She lets go of my hand. "Eh, so it's true—what I've heard about your…bluntness. Straight to the point." She stifles a giggle with her chubby hand and answers, "It depends. It shouldn't take long. I just have a few questions." She nods to the study room door. "Shall we?"

I follow her into the study room. It's warmer in here than in the library, almost moist. It makes me itchy as I scan for a place to sit. She has the blinds closed to the library so nobody can look in at us as we're conducting the meeting. She has boxes overflowing with notebooks, loose pages, folders, and…slinkies? I must be frowning at the boxes on top of the worktable as I lower myself into the hard wooden chair.

She answers what is left unasked. "Things from my office. You know, my stuff and some of my former patients' things that they've left behind without coming back to claim. I didn't want them to get wet, so I had my aid bring them over here while the office is getting taken care of." She clicks her pen to life as she sits as close as she can to me with all the boxes around. "Does the clutter bother you?"

"No." Not really, anyway. It's just surprising, maybe. Study rooms are generally barren. They have a table with a few chairs and a white board. Most students don't carry this much with them when they come to study. I tug on the collar of my shirt as the moist warm air coils around me.

She opens the file placed before her, glances it over, following along with the point of her pen. "Nine missions, it says. And this is your first evaluation?"

"My second." The first was mandatory of all SeeD involved in the war, which was everyone. It was loosely conducted by professionals outside Garden, and they were so overwhelmed they hardly spent five minutes with each person. I had only to say, "Squall Leonhart" and they said, "Good. Next!"

"Ah." She adjusts her glasses to fit on the middle of the bridge of her nose so she can gaze at an angle at the paper. "Well, I don't see the point in talking about all of the other missions." She addresses the paper in front of her. "It seems as if you conducted each subsequent mission successfully and without incident, so I'm going to assume you were mentally capable. So let's just talk about your last mission, shall we? Where was it? Dollet? Good. Why don't you start off by telling me the date you received the mission and kind of just go from there?"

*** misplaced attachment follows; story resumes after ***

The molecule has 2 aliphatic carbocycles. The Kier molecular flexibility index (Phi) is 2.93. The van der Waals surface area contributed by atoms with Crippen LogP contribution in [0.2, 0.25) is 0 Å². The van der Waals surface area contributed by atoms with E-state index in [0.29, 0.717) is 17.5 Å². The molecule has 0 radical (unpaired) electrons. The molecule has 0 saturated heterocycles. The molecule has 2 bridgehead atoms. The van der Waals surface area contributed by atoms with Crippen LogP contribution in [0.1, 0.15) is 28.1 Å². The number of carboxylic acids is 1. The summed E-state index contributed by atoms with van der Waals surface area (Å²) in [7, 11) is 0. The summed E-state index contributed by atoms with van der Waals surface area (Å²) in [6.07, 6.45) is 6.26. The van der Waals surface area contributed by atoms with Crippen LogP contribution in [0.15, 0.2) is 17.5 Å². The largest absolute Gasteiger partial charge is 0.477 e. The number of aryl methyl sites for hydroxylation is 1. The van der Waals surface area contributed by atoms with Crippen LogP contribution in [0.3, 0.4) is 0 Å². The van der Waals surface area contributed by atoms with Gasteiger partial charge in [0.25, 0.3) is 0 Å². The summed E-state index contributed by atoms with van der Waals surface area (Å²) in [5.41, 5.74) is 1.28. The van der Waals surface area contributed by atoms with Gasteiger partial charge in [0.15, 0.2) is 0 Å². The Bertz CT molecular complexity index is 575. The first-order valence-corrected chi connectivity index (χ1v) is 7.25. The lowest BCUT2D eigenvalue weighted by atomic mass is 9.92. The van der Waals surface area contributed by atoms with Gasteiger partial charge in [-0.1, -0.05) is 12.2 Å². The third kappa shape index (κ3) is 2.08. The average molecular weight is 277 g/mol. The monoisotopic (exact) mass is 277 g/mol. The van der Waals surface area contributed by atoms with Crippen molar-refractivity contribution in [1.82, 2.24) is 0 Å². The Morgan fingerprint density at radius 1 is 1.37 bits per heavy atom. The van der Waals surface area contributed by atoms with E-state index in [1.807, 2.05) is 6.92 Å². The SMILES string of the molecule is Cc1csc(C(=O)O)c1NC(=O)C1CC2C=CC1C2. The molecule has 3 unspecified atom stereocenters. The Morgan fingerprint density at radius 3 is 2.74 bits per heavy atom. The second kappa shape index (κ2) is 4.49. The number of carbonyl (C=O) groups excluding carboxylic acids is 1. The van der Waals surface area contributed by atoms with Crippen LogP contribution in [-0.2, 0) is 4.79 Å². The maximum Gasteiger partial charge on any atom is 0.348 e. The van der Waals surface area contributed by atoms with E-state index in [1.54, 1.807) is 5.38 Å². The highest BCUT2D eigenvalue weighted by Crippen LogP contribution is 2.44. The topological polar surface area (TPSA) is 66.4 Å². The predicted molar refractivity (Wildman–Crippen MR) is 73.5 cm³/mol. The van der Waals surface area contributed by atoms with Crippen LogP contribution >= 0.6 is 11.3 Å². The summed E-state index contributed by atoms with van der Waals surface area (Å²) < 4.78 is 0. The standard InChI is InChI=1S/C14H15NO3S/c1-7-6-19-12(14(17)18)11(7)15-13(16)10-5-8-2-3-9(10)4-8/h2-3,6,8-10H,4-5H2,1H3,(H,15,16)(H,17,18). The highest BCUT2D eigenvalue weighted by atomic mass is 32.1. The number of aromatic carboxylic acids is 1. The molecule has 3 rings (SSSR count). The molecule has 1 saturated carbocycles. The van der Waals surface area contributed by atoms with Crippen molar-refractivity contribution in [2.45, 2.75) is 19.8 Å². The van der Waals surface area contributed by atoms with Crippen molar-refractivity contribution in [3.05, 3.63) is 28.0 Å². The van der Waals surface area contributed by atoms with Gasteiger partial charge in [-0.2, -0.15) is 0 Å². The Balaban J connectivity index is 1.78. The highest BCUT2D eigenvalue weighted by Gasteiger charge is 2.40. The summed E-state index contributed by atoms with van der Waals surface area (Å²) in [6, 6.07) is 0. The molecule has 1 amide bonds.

I look at a cardboard box in the corner. A sad stuffed moogle's antennae droops down one side. "I received the assignment on July 29. I boarded a boat to Dollet on July 30. Shortly thereafter I arrived there. I began interviewing people on August 1. And then I spent each night for the next week, that's August 2nd, 3rd, 4th—"

She clears her throat. "I'm less interested in the dates than the actual happenings, and I want to know the thoughts and feelings you had throughout. Okay, start again."

Why does this even matter? "I got the orders from Cid. I looked them over and I thought it was a waste of my time. I follow orders, so I left for Dollet and asked the people around the city about the sightings they have been having. They sounded like raving lunatics, and it proved to be true because all they saw were some teenagers setting off fireworks in the ravine nearby. I have pictures. I reported my findings to the locals and then returned to Cid with that same report."

"How does it make you feel, that Cid sends you on some grunt mission when you won the Second Sorceress War almost single-handedly?"

I try not to sigh, to bury my head in my hand.

"I know," she concedes, "these are stupid questions. But missions are serious business. Whether they are menial tasks or full out war, there are other issues that might arise. Does it bother you that all of your colleagues are getting more serious assignments while yours seem to be getting less important?"

"No." I just want an assignment.

"Are you sure?"

I just stare at her.

She goes on. "Do you think that this has anything to do with what happened to Seifer Almasy, an acquaintance of yours?" She pours over the file again, underlines his name and looks back up at me. "It says he was killed in combat a few months ago. You refused to attend his funeral, is that right?"

"If this is the part where I start sobbing, you're in for a real surprise. He died. It happens. It will happen to me, too. No doubt in battle as well."

"M'kay," she responds calmly, "Do you ever get the urge to call him up, tell him your problems?"

"No." And I never had that urge when he lived, either.

"You don't? Do you…feel like there's someone or something missing in your life?"

"No." I look away. This conversation is painful, but not in the way that would excite her. It's slow and it's grating on my nerves. The air in the room feels wrong against my skin, the light makes me nauseous; there's just nothing good going on here. It's not that I'm being difficult; there's just nothing to say.